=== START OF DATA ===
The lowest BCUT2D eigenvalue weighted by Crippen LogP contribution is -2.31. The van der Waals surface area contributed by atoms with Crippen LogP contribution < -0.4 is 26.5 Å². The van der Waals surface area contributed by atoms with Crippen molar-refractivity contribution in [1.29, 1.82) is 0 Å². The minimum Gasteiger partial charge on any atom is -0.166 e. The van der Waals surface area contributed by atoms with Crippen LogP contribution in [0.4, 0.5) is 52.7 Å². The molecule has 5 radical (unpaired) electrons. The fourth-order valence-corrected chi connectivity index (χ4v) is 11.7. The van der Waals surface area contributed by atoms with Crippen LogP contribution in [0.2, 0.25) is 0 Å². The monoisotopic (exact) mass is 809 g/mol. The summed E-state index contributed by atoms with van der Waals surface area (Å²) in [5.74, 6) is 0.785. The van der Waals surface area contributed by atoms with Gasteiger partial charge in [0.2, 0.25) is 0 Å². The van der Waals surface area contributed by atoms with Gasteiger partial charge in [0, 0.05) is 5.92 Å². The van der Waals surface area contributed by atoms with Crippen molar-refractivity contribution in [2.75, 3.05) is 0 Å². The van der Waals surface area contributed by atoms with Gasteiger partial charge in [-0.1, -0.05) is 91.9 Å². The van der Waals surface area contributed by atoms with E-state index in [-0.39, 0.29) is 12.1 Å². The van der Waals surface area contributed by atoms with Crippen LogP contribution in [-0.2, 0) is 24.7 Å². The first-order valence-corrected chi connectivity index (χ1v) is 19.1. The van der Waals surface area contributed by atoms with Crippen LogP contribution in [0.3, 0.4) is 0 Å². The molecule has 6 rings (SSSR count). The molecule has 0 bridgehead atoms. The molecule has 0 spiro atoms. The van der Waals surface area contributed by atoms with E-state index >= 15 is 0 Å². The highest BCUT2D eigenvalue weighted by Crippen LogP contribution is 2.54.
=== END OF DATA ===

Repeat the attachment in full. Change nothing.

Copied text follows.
The lowest BCUT2D eigenvalue weighted by Crippen LogP contribution is -2.31. The van der Waals surface area contributed by atoms with Crippen LogP contribution < -0.4 is 26.5 Å². The van der Waals surface area contributed by atoms with Crippen molar-refractivity contribution in [1.29, 1.82) is 0 Å². The minimum Gasteiger partial charge on any atom is -0.166 e. The van der Waals surface area contributed by atoms with Crippen LogP contribution in [0.4, 0.5) is 52.7 Å². The molecule has 5 radical (unpaired) electrons. The fourth-order valence-corrected chi connectivity index (χ4v) is 11.7. The van der Waals surface area contributed by atoms with Crippen LogP contribution in [0.2, 0.25) is 0 Å². The monoisotopic (exact) mass is 809 g/mol. The summed E-state index contributed by atoms with van der Waals surface area (Å²) in [5.74, 6) is 0.785. The van der Waals surface area contributed by atoms with Gasteiger partial charge in [0.2, 0.25) is 0 Å². The van der Waals surface area contributed by atoms with Gasteiger partial charge in [0, 0.05) is 5.92 Å². The van der Waals surface area contributed by atoms with Crippen molar-refractivity contribution in [2.75, 3.05) is 0 Å². The van der Waals surface area contributed by atoms with Gasteiger partial charge in [-0.1, -0.05) is 91.9 Å². The van der Waals surface area contributed by atoms with E-state index in [-0.39, 0.29) is 12.1 Å². The van der Waals surface area contributed by atoms with Crippen LogP contribution in [-0.2, 0) is 24.7 Å². The first-order valence-corrected chi connectivity index (χ1v) is 19.1. The van der Waals surface area contributed by atoms with Crippen LogP contribution in [0.3, 0.4) is 0 Å². The molecule has 6 rings (SSSR count). The molecule has 0 bridgehead atoms. The molecule has 0 spiro atoms. The van der Waals surface area contributed by atoms with E-state index >= 15 is 0 Å². The highest BCUT2D eigenvalue weighted by Crippen LogP contribution is 2.54.